From misery to success, the story of widower Matiop

From misery to success, the story of widower Matiop
Executive Director of Dreams Production Matiop Joseph during his first presentation in Juba. (photo credit: courtesy)

At just 26, Matiop Joseph has seen the grim face of life cutting across fame, disappointment and a promise of a better future. 

The Executive Director of Dreams Productions, who now primes himself as human rights and peace advocate, is a parent bearing the scars of losing a tender age at the same time trying to settle in the country as a returnee.  

Matiop became a widower when his wife Stella Nyangoma, a Ugandan, succumbed due to excessive bleeding during delivery at Kiryandongo Hospital. 

Stella delivered a bouncing baby boy and in the next few hours died due to lack of blood. Her blood group did not match her husband’s and no donor was present to save her life.

“I married in 2017 and due to some circumstances related to the high rates of maternal mortality in some hospitals, my wife succumbed while she was giving birth. I am a widower blessed with one son,” Matiop recalled in an interview with The City Review.

Matiop said that since losing his wife, he assumed the role of both parents to raise his son who is now aged 4 years. Becoming a widower at just 22 was a huge blow to his life, but one that changed his mindset and groomed him for the subsequent social projects to help society. 

Matiop who currently works with Finn Church Aid South Sudan as a youth peer educator embarked on co-founding Dreams Production with other friends to help the disadvantaged South Sudanese living in refugee settlements in Uganda.

Solidarity with women

He has been running Dreams Productions through petty funding from well-wishers. But through limited funding, he now puts a smile on the faces of women through the provision of necessary needs during delivery.

“Women accessing maternal services are supported every 1st of the New Year, this is to commemorate my late wife and stand in solidarity with women at maternal wards,” he explained. 

“I enrolled at least two mothers to support at Panyadoli Health Centre in Uganda. This comes from the little resources I make throughout the year. I save some money and invite the most vulnerable people to come and celebrate life with me at every beginning of the year.”

The organisation has been providing psychosocial support to vulnerable persons and has sponsored 10 children to school in refugee settlements in Uganda.

Matiop said they have been supporting local communities by installing 100 taps to combat COVID-19 in elderly homes. 

He revealed that he aims to achieve the United Nations sustainable development goals through the provision of technical skills to youth through tailoring, catering, hairdressing, and electrical engineering.

He said this can be achieved through the creation of jobs for the vulnerable youth to eradicate poverty.

“I hope the government of South Sudan considers Sustainable Development Goals as part of their key priorities,” he said during his first presentation in Juba.

“If we tackle child marriage by strengthening birth and marriage registration systems, work with communities and strong institutions at all levels to understand and effectively apply the law, this can build a fairer South Sudan.”

Global recognition

Matiop’s efforts were recognised by friends who nominated him in 2019 for the Humanitarian Awards Ghana. He attributed his nomination to proper usage of social media basically for peace.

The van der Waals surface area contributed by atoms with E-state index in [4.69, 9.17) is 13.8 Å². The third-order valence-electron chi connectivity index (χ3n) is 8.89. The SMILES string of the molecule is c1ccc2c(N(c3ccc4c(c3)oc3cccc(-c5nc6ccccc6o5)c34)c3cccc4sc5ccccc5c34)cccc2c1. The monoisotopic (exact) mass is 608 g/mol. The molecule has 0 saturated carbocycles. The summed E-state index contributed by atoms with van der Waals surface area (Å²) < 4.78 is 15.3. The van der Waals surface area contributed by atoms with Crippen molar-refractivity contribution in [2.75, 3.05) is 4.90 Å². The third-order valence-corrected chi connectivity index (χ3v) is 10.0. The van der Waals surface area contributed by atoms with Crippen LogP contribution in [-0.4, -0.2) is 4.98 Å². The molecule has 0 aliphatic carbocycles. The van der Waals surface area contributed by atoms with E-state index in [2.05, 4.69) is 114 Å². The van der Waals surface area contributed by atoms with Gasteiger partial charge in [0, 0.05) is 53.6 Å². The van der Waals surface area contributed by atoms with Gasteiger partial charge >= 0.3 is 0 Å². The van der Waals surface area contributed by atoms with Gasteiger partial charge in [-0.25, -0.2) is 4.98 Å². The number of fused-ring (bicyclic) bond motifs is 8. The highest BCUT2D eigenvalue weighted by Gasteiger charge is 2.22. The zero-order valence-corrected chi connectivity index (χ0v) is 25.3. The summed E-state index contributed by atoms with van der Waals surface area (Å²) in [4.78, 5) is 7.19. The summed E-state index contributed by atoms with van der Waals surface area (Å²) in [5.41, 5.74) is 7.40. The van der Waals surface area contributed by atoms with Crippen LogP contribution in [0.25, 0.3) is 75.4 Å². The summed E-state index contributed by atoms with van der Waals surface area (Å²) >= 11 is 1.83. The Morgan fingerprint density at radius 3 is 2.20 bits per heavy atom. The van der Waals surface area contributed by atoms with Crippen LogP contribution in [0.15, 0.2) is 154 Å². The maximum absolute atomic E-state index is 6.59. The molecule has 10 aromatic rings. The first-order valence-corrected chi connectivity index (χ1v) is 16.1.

He won the best sustainable development goals award and was in the same event nominated and granted a Global peace Ambassador position by Global Peace Chain.

“This has become a motivation to me and I am happy that I can also be nominated by my fellow youth who are willing to advocate for the 17 sustainable goals,” he said.

He was again nominated in 2021 but was unable to go to Ghana due to financial constraints and travel restrictions related to the COVID-19 pandemic.

“I engage young South Sudanese youths to ensure they adapt and learn more about the sustainable development goals, when they are implemented, South Sudan will develop faster.”

Coping with challenges

Being in the country has served him some challenges that mirror the struggles of returnees.

He recalled how his Refugee Identity Card was broken into pieces in Juba by a soldier upon realising that he still had refugee status.

“I was driving out of UNMISS camp but it was a bit late so the security stopped me, he checked the car but everything was okay. Another soldier came in and asked me to introduce myself. Since I didn’t know Arabic, I removed my wallet and my refugee ID was seen. He asked me to present it to him but after staring at it, he broke it and took me to the commander who later resolved the problem,” he explained.

According to him, some soldiers and the police consider returnees as cowards for fleeing the country during the conflict.

 “Working here has given me confidence and direct access to meet with officials whom I think can contribute towards the sustainable development goals. There is a need for stability and educating military and police about human rights,” he said. 

He recalled that one time he introduced himself during a forum in Juba as someone who has been a refugee and he was immediately stopped from speaking.


Matiop was motivated by Save the Children International that recruited him after he completed his Secondary Education as a Community Based Mobilizer in April 2016. 

In 2017, he joined Whitaker Peace and Development Initiative which gave him skills in conflict resolution, education, and business skills training. He later joined a video advocacy course with the Refugee Law Project to advance his knowledge on the use of media for social change.

“Working with Children in different child-friendly spaces melt my heart and gave me a reason to stand for the South Sudanese community,” he said.